Now that WampServer is running, and Apache is operational, it’s time to restore the previous data. I had a few local WordPress sites, and some test PHP files. I chose to start with the test PHP files since these were a lot less complicated, and then restore the MySQL WordPress databases. Here are the steps I followed.
- Copy the virtual hosts from the old installation, in bin\apache\apache2.2.22\comf\extra\httpd-vhosts.conf, to the new virtual hosts file, in bin\apache\apache2.4.23\conf\extra\httpd-vhosts.conf. For the time being, I decided to leave the default Apache settings from the default httpd.conf file installed with WampServer 3..0 which limits access to the file system to the local user.
- Copy over the website directories in the ‘www’ directory of the prior installation to the new WampServer installation.
- Restart the apache services to pick up the new vhost configuration. I loaded in my test directory, and had to do a couple of directory root changes in the vhost file. After that, I got a sample phpinfo() command running that displayed the following:
- Now it’s time to import the old databases into MySQL. To do this, access phpMyAdmin by left clicking on the WampServer icon in the system tray and selecting ‘phpMyAdmin’. At the login screen, the default user is ‘root’, and the password can be left blank (these values can be changed later, if desired). Now load the database(s) that were exported earlier, and make sure that the users have been recreated to ensure access.
Now you can load the website(s) that depend on database access. In my case, I was able to reload my local WordPress websites. While I ran into a few glitches, the process overall was relatively painless for a software upgrade.
Here are the resources I used to complete the upgrade. I would strongly advise skimming these, at a minimum, before proceeding with an upgrade.
- The WampServer site – http://www.wampserver.com/
- The steps outlined in this stackoverflow post, titled Best way to Upgrade wamp 2.0 to 2.5, was helpful. Even though it didn’t apply to the exact versions I was moving from and to, the general outline provided in the accepted answer was close enough to get me most of the way there.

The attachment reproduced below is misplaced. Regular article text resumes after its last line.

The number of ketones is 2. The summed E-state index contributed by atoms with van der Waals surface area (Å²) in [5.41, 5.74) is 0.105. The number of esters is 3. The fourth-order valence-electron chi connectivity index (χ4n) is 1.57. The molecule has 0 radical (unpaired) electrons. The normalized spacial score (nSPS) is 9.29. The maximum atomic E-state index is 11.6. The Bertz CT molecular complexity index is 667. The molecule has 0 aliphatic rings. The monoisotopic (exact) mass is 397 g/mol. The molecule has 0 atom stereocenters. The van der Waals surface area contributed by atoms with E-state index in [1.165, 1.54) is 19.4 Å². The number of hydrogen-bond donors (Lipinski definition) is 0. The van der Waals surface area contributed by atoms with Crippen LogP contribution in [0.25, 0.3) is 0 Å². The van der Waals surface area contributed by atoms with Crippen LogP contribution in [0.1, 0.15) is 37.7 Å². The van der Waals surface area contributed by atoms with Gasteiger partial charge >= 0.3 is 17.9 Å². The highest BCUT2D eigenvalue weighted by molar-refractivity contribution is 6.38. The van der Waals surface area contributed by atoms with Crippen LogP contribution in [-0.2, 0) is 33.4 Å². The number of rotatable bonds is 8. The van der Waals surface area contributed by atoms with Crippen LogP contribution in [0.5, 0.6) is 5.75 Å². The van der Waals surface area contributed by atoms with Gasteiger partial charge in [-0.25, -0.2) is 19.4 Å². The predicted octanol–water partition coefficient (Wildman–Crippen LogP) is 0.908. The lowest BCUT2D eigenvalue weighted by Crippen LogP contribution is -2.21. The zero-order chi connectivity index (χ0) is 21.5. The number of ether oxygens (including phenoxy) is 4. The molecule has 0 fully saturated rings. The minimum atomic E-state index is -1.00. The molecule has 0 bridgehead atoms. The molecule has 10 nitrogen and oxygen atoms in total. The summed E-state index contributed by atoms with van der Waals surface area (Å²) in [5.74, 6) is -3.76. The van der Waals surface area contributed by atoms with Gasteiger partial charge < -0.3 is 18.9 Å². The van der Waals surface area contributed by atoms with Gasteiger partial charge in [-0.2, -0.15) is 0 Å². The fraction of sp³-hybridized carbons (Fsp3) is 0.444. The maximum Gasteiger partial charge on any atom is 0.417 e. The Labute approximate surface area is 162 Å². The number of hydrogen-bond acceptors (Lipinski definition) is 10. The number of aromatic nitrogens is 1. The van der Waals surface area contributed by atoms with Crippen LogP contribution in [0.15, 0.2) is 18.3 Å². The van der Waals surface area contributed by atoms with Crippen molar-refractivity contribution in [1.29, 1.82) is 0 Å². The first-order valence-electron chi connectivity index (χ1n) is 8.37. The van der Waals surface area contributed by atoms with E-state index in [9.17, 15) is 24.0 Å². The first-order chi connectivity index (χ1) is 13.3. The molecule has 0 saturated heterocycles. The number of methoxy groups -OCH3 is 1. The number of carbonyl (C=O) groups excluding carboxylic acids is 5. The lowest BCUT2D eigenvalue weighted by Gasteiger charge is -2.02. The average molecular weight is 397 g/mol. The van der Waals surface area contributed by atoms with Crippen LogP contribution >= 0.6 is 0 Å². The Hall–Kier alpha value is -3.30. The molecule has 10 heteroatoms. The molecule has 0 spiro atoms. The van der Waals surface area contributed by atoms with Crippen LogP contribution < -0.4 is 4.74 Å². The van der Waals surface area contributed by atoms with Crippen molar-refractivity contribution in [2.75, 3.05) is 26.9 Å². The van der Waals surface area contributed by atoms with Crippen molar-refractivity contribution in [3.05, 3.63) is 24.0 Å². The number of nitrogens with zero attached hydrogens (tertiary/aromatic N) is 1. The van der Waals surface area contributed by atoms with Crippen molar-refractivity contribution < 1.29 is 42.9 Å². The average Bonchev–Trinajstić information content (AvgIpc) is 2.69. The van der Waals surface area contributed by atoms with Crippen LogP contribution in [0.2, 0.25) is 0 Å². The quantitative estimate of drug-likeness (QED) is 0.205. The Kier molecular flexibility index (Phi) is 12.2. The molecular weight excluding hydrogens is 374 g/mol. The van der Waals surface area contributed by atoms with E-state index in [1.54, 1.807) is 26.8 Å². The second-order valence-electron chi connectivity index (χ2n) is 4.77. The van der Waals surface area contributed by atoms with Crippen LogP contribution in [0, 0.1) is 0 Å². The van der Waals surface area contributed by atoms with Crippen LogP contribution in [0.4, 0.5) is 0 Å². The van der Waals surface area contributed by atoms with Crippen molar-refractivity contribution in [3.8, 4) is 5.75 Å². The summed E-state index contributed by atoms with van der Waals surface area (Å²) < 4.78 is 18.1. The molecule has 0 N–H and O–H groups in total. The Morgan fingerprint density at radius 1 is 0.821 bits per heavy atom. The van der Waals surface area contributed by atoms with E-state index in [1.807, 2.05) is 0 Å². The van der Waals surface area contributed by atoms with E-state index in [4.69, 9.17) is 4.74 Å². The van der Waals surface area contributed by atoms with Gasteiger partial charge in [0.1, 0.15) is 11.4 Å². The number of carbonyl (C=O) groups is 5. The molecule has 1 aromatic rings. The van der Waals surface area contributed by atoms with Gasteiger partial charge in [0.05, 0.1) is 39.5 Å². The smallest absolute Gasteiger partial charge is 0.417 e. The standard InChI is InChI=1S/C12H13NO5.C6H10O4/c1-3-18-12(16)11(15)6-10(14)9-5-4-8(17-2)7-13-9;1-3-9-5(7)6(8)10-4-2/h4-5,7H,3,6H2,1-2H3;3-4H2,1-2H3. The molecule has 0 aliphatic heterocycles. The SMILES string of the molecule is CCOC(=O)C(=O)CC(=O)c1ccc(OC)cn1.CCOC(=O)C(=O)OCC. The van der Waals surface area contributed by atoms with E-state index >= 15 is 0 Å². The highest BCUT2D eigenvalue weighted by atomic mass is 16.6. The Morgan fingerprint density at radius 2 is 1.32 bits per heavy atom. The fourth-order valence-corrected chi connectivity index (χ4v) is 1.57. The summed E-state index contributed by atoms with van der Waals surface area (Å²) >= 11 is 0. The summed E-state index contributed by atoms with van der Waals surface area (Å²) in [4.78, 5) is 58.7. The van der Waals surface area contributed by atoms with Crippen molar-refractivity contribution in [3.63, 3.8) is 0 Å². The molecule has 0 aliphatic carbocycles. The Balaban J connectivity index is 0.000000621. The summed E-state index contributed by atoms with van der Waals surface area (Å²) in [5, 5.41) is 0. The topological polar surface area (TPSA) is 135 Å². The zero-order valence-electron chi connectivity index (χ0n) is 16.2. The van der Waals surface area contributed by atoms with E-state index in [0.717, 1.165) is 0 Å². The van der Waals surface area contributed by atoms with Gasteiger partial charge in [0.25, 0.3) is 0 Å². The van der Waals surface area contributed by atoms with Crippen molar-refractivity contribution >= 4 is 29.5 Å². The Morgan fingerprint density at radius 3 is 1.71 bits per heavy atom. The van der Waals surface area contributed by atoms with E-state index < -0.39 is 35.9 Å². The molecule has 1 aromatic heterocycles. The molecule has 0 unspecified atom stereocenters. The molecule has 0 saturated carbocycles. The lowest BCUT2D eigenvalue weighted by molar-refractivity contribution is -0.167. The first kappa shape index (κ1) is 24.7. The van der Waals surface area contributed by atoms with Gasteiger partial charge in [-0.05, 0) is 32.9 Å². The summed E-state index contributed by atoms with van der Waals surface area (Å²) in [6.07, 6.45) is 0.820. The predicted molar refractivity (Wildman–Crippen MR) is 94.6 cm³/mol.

- The WampServer forum post, titled Installing a new release of WAMPServer, had useful tips about installing a new release of WampServer.
- The WampServer forum post, titled WAMPServer 3 All you need to know, also had a number of very useful tips in it.
UPDATE: Getting things to work on Windows 10
If you run into a problem getting Apache to run on Windows 10, it could be due to another process listening on port 80. There are two ways to go about fixing the problem:
- Find the program that is listening to port 80. Skype has been labeled as one particular culprit, but IIS is another process that runs by default that likes to occupy port 80.
- Change the Apache settings through the httpd.conf file to listen on a port other than port 80, such as port 8080.
My personal preference is to use step number 1, and to find out what has port 80 tied up. In my case, it was IIS that runs more or less by default in Windows 10. In order to turn it off, you need to open an elevated command window (means running CMD as administrator) and stop the IIS server. You can do that with the following command:
C:\> iisreset /stop
I’ve found that I have to run that command the first time I start wampserver after a reboot of the computer. Keep this in mind as part of the upgrade process.
Dislcaimer: these steps applied to my specific situation and setup. I am not a WampServer guru. I am documenting these for my personal use in case I need to remember and recreate what I did. You are more than welcome to reference these steps, but keep in mind that they may or may not work for you depending on the specifics of your setup. What I’m trying to say, in not so many words, is that I’m more than happy to entertain questions, but I cannot guarantee timely and accurate responses.